Movie Review: Amandla! A Revolution in Four-Part Harmony
By Michael Wilmington, Chicago Tribune Movie Critic
Lee Hirsch's "Amandla! A Revolution in Four Part Harmony" is a great documentary that makes your heart leap with joy. A musical and political record of more than a half-century of South African history, it's the story of a relatively peaceful revolution wrought against all the weapons of the state by suffering, mass protest and music. And it's told with such sadness and exaltation, such mastery of image and sound, that watching it makes you feel renewed and hopeful.
In a world often drenched in bloodshed and hatred, "Amandla!" makes the point, irresistibly, that love and music can be as all-conquering in certain battles as fear and weaponry, that ideals can win a nation as much as bombs. That may seem a dubious, simplistic point, but "Amandla!" drives it home with ecstatic whoops of rhythm and melody. Like Michael Moore's "Bowling for Columbine," it's an intensely political documentary that entertains as much as it instructs, drenching the audience in a colorful torrent of historical images and infectious freedom song: the music of artists like Hugh Masekela, Miriam Makeba, Abdullah Ibrahim and Vuyisile Mini that acted as the soul and anthems of a nation torn apart.
For decades, these songs Mini's impudent "Beware, Verwoerd!," Strike Vilakazi's lilting "Meadowlands," the mocking communal "Toyi-Toyi Chant" and finally the great churning climax of Masekela's "Mandela" expressed the inner feelings and mood of the South African black populace. They were cries of defiance against the racially divisive apartheid policies instituted by the all-white National Party of Hendrik Verwoerd in the late '40s and early '50s. Hirsch's documentary is a definitive record of those songs and their context, and a portrait of the devastating effects of apartheid (the disenfranchisement and segregation of South Africa's black communities) on the nation, blacks and whites alike.
Over the years, apartheid created a state armed against itself and thrust protesters such as Mandela into jail and Masekela and Makeba into exile. "Amandla!" (which means "Power!" as in "power to the people") shows us those events with thoroughness and high clarity, but it never feels like a dry historical record or a piece of agitprop. Hirsch carries us from 1948 to the present, through the institution of apartheid, the first clashes in the '50s, the Sharpeville massacre of 1960 (69 killed by police during a demonstration), the incarceration of figures like Mandela and Mini, the 1976 Soweto massacre (575 dead), the economic struggles of the '80s (when the world began to boycott South Africa's industries), and finally the voluntary dismantling of apartheid and the re-enfranchisement of the black populace by the National Party's last president, F.W. de Klerk, who was succeeded in the 1994 elections by Mandela.
Hirsch's point, reinforced constantly by his interviewees and by the songs themselves, is that music was an integral part of the South African revolution. It was a rebellion fought and won without superior firepower or force of arms, but the constant pressure of peaceful (and not so peaceful) protest and the final disapproval of the outside world, swayed by the protestors' example. The world became aware of South Africa's problems first through the music of trumpeter Masekela and singer Makeba, brought to U.S. stages and showcased by Harry Belafonte in his early Carnegie Hall concerts. Here, past 60 and 70, the two retain their youthful cheerfulness and fire.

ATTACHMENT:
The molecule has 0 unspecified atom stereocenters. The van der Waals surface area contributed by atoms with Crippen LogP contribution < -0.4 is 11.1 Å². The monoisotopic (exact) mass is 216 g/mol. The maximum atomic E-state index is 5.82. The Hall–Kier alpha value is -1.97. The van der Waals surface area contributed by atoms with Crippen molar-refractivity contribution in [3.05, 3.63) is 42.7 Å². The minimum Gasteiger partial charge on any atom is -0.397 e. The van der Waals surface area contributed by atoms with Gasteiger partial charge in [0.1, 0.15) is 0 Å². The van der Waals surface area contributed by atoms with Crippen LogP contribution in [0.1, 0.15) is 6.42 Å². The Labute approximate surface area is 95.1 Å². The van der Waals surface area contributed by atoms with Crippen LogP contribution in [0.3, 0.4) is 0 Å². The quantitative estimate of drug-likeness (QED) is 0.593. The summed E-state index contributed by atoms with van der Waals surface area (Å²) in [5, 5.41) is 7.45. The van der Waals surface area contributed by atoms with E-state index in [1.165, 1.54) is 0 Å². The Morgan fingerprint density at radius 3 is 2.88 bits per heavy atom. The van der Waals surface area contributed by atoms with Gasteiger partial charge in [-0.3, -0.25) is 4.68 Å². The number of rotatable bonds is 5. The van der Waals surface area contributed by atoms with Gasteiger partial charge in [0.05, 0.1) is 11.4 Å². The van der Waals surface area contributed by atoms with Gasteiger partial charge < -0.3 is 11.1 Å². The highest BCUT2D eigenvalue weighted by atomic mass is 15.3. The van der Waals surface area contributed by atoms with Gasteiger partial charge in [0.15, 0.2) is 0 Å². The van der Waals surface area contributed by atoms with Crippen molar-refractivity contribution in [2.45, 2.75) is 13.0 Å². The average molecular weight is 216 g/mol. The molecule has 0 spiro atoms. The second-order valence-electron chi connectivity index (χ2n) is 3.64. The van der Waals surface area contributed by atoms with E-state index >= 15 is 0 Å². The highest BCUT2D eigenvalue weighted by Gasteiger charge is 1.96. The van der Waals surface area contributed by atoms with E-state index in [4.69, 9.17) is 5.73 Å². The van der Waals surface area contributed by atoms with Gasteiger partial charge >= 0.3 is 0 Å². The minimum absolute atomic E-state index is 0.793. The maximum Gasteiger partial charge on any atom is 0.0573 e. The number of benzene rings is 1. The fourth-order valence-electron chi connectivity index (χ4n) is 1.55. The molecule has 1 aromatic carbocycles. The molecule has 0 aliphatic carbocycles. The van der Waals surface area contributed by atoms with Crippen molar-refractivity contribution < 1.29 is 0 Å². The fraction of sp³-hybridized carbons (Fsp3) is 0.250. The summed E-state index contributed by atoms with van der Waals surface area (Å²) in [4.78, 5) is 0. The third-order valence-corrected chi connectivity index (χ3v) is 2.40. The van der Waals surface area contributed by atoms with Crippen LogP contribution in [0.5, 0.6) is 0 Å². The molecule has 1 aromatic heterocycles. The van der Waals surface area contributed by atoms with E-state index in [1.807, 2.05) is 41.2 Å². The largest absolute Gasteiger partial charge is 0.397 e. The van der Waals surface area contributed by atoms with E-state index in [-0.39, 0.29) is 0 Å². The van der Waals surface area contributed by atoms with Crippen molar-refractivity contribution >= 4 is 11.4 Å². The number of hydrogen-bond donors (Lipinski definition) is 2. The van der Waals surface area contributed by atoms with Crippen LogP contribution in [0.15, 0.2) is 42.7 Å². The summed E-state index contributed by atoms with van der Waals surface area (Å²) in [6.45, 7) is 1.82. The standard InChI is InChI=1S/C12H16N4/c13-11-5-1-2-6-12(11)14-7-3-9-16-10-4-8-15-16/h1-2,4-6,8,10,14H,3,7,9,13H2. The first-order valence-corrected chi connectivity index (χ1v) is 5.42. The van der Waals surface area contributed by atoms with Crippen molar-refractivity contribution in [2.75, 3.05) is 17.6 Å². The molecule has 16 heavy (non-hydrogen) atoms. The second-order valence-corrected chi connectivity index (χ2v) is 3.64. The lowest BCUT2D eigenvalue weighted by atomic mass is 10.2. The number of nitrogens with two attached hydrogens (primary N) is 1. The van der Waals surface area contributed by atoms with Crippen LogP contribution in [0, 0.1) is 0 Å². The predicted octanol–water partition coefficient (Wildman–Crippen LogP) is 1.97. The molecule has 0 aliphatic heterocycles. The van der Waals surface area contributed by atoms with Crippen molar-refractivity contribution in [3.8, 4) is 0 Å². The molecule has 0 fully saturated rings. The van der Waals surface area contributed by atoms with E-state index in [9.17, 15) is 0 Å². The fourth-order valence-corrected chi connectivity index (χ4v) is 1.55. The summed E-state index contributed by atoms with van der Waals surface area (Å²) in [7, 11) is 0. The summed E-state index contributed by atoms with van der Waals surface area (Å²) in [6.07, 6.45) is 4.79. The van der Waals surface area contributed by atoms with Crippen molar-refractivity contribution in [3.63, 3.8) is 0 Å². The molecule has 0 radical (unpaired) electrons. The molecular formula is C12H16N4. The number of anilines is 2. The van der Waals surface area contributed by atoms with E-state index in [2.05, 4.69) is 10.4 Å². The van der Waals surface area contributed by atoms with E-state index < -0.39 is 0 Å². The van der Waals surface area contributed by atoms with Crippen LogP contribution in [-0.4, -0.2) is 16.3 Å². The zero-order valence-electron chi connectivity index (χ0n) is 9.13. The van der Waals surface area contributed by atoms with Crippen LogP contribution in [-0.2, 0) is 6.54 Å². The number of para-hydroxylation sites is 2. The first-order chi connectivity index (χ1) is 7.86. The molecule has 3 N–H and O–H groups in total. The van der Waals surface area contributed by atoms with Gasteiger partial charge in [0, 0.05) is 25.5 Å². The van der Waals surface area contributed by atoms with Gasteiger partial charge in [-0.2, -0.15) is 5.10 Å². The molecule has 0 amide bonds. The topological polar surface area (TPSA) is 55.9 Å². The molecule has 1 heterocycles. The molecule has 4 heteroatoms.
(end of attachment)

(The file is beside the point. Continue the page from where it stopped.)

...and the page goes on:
So does the movie. The miracle is that first-time director Hirsch, who began this project back in 1992 while still in his teens and completed it in 2001, was able to realize it with such a mix of fiery energy and calm contemplation, over nearly a decade of production and editing. Yet his mediating hand never lies heavy. "Amandla!" has the pulse and beat of life.
The movie is a true labor of love, but it's not, in any way, awkward or unprofessional. Even though this is Hirsch's first feature, it has a highly professional sheen and an intoxicating rhythm and flow. Hirsch must have grown hugely as a filmmaker while he made it, but the seams don't show. Incredibly, this mix of archival footage and new material seems all of a piece, full of color, lyricism and movement, throbbing with a visual energy that mirrors the soaring melodies and driving trip-hammer beat.
Like the songs themselves, the movie balances sadness and anger with a wry, resilient humor. How can you help but grin a bit at Verwoerd's absurd, smiling explanation that his apartheid is a policy of "good neighborliness"? Or help but flinch at the macabre reminiscences of prison guards and prisoners alike, recalling both the teeming jails, the gallows and the music that filled the courtyards and cell blocks?
South Africa may have different problems or tragedies today, but the music, for all those magical beats, still carries us away. We see and hear scenes of riot and death, hope and worship, and, at the end, in a concert scene that sums up the film's unquenchable spirit, we watch Mandela, wreathed in an impish smile, gently boogie to the song Masekela wrote for him, while thousands dance and cheer. At that moment and many others, "Amandla!" soars.
"Amandla! A Revolution in Four-Part Harmony"
Directed by Lee Hirsch; photographed by Cliva Sacke, Ivan Leathers, Brand Jordaan; edited by Johanna Demetrakas; sound by Stuart Deutsch; sound design by Gary Rydstrom; music by Vuyisile Mini, Hugh Masekela, Miriam Makeba, Abdullah Ibrahim, others; produced by Hirsch, Sherry Simpson. An Artisan release; opens Friday, Feb. 28. Running time: 1:43. No MPAA rating. Family. Parents cautioned for intense scenes and descriptions of violence and oppression.